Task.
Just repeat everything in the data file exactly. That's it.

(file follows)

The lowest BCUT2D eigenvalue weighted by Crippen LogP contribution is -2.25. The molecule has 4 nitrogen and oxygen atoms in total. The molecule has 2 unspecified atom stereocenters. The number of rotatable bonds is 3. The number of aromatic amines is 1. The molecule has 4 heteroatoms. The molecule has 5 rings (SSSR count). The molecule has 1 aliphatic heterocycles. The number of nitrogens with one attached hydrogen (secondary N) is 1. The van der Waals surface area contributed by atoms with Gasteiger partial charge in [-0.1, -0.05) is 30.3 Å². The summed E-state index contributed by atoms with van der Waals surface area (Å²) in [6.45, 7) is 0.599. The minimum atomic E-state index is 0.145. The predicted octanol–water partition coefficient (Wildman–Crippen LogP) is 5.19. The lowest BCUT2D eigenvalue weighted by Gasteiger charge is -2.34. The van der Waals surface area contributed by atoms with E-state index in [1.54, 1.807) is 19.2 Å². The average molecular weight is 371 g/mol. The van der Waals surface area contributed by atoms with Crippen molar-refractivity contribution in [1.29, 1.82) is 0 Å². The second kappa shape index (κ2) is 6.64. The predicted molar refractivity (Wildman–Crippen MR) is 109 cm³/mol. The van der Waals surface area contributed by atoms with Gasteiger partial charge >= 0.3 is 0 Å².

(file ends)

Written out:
The lowest BCUT2D eigenvalue weighted by Crippen LogP contribution is -2.25. The molecule has 4 nitrogen and oxygen atoms in total. The molecule has 2 unspecified atom stereocenters. The number of rotatable bonds is 3. The number of aromatic amines is 1. The molecule has 4 heteroatoms. The molecule has 5 rings (SSSR count). The molecule has 1 aliphatic heterocycles. The number of nitrogens with one attached hydrogen (secondary N) is 1. The van der Waals surface area contributed by atoms with Gasteiger partial charge in [-0.1, -0.05) is 30.3 Å². The summed E-state index contributed by atoms with van der Waals surface area (Å²) in [6.45, 7) is 0.599. The minimum atomic E-state index is 0.145. The predicted octanol–water partition coefficient (Wildman–Crippen LogP) is 5.19. The lowest BCUT2D eigenvalue weighted by Gasteiger charge is -2.34. The van der Waals surface area contributed by atoms with E-state index in [1.54, 1.807) is 19.2 Å². The average molecular weight is 371 g/mol. The van der Waals surface area contributed by atoms with Crippen molar-refractivity contribution in [1.29, 1.82) is 0 Å². The second kappa shape index (κ2) is 6.64. The predicted molar refractivity (Wildman–Crippen MR) is 109 cm³/mol. The van der Waals surface area contributed by atoms with Gasteiger partial charge >= 0.3 is 0 Å².